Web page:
The relationship between body mass and RE has been proposed to be a result of individual differences in mass distribution within the body, particularly in the limb segments [98]. For example, subtle differences in physique, particularly a low body mass index and long slender legs where the majority of mass is distributed higher on the thigh, have been suggested to be the primary reason for the extraordinary RE of African runners [19,25,135,136]. Although it is difficult to obtain a direct measure of the relationship between segmental mass distribution and RE, indirect support comes from experimental studies in which mass has been added to the lower limb segments of runners [137-143]. In general, the results from these studies indicate that the aerobic demand of carrying an extra load becomes more significant when the mass is located more distally. Myers [141] found that the aerobic demand of carrying an extra kilogram on the trunk is increased by 1% whereas when an equal mass is carried in the shoes, aerobic demand is increased by 10%. Other studies have found an increased VO2 of 4.5% [144] and 14% [140] per kilogram carried on the feet and 7% increase when carried on the thigh [140]. Given the distal location of the feet, foot size or foot size relative to body size would also suggest it influences RE [5]. If one considers that a typical standard shoe weighs about 350 g, about 200 g more than most minimal shoes, and that the aerobic demand for every 100 g added to the trunk increases by about 0.1% and added to the foot increases by 1% [141,145], then the results from Perl et al. [146] suggest the net savings to minimal-shoe running is between 4.4% and 6.8%. These results support previous studies [142,143,147-153] reporting running barefoot or in minimal shoes to be more economical than running in standard shoes. However, cushioning and other features of shoe design besides weight have been shown to have significant effect on RE [145]. For example, the aerobic demand during treadmill running was about 2.8% less when running in well cushioned shoes compared with poorly cushioned shoes of similar mass [145].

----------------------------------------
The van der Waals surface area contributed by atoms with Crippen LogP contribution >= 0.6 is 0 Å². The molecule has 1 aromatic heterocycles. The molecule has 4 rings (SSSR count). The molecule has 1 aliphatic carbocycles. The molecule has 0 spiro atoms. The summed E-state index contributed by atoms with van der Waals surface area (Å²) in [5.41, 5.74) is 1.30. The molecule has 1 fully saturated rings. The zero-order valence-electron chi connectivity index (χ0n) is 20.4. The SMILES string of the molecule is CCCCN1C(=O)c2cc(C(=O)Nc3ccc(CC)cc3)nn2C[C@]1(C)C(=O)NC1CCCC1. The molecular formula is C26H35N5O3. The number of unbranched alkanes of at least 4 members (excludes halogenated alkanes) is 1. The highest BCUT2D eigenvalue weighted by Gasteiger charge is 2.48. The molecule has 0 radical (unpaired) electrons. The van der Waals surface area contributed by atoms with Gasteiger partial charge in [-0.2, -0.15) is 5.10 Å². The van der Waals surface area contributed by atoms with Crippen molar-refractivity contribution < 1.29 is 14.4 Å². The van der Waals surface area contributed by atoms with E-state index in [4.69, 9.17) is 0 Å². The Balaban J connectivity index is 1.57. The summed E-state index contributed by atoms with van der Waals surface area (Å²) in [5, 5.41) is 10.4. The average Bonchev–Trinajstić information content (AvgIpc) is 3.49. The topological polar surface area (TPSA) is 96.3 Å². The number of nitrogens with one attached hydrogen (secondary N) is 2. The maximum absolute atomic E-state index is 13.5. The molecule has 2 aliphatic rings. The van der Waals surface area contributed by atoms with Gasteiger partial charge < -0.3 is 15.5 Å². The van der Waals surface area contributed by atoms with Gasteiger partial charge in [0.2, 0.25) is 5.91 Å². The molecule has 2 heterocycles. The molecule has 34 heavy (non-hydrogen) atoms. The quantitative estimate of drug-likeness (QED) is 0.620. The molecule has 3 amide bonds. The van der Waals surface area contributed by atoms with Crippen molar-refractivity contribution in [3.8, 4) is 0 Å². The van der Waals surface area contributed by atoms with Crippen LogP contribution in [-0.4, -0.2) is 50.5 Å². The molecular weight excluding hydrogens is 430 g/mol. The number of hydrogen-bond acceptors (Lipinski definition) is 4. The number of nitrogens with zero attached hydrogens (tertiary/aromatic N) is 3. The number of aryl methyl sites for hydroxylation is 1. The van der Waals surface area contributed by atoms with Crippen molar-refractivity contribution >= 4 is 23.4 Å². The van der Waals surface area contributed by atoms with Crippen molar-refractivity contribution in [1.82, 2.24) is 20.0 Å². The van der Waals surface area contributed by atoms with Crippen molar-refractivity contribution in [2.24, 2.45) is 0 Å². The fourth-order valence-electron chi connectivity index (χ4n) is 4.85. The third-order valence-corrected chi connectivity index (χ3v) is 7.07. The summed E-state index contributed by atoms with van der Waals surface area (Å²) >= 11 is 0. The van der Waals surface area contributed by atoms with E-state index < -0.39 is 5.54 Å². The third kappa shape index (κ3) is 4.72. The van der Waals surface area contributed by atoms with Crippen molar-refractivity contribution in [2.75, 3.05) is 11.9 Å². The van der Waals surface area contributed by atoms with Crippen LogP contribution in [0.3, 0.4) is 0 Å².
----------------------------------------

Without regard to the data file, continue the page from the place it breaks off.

While lower limb mass distribution has been shown to affect RE, there is no consensus on whether leg length is a factor in determining RE. Humans and animals of different sizes use approximately same amount of energy to run {Roberts, 1998 #1329;Roberts, 1998 #820}. Running involves little work against the environment; work is done by muscles and tendons to lift and accelerate the body and limbs. Some of the work is recovered from muscle-tendon springs without metabolic cost, however, regardless of the amount of work muscles do, the limbs must be activated and develop force to support the weight of the body {Kram, 1990 #821}. Leg length contributes to angular inertia and the metabolic cost of moving legs during running [5,154], and while there has been some research focusing on the relationship between leg length and stride length [99,155], the influence of leg length on economy has only been investigated indirectly. Research examining the physiques of male and female sprinters, middle-distance and long-distance runners have characterized sprinters as short-legged and middle- and long-distance runners and long-legged [156]. In general middle- and long-distance runners have been found to exhibit better economy than sprinters [22,29,92,102], however the influence of leg length on these differences is unknown. Myers and Steudel [141] suggest that for a given body mass, speed and gait pattern, runners that are smaller and have proportionately greater amount of body mass distributed proximally in the legs perform less work to accelerate and decelerate the limbs. However, despite Williams and Cavanagh [91] finding a large variation in RE among 31 male distance runners, there were no differences associated with segmental leg lengths and masses.